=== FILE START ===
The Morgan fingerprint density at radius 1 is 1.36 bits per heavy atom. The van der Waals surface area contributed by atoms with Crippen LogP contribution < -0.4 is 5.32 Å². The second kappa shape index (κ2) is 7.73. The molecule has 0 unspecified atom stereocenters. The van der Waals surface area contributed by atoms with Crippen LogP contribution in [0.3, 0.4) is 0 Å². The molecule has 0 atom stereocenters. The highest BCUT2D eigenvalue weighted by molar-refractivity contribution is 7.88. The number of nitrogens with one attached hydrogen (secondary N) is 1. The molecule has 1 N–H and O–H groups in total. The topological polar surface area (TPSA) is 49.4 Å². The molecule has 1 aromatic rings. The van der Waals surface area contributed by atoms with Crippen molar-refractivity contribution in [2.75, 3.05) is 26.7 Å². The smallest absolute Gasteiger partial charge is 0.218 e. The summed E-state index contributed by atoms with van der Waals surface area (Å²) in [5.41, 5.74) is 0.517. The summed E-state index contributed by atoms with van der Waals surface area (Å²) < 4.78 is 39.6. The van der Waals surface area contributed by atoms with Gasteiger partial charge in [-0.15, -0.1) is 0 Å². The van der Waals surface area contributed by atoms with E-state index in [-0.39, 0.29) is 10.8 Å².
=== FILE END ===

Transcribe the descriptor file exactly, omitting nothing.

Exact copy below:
The Morgan fingerprint density at radius 1 is 1.36 bits per heavy atom. The van der Waals surface area contributed by atoms with Crippen LogP contribution < -0.4 is 5.32 Å². The second kappa shape index (κ2) is 7.73. The molecule has 0 unspecified atom stereocenters. The van der Waals surface area contributed by atoms with Crippen LogP contribution in [0.3, 0.4) is 0 Å². The molecule has 0 atom stereocenters. The highest BCUT2D eigenvalue weighted by molar-refractivity contribution is 7.88. The number of nitrogens with one attached hydrogen (secondary N) is 1. The molecule has 1 N–H and O–H groups in total. The topological polar surface area (TPSA) is 49.4 Å². The molecule has 1 aromatic rings. The van der Waals surface area contributed by atoms with Crippen molar-refractivity contribution in [2.75, 3.05) is 26.7 Å². The smallest absolute Gasteiger partial charge is 0.218 e. The summed E-state index contributed by atoms with van der Waals surface area (Å²) in [5.41, 5.74) is 0.517. The summed E-state index contributed by atoms with van der Waals surface area (Å²) < 4.78 is 39.6. The van der Waals surface area contributed by atoms with Gasteiger partial charge in [-0.15, -0.1) is 0 Å². The van der Waals surface area contributed by atoms with E-state index in [-0.39, 0.29) is 10.8 Å².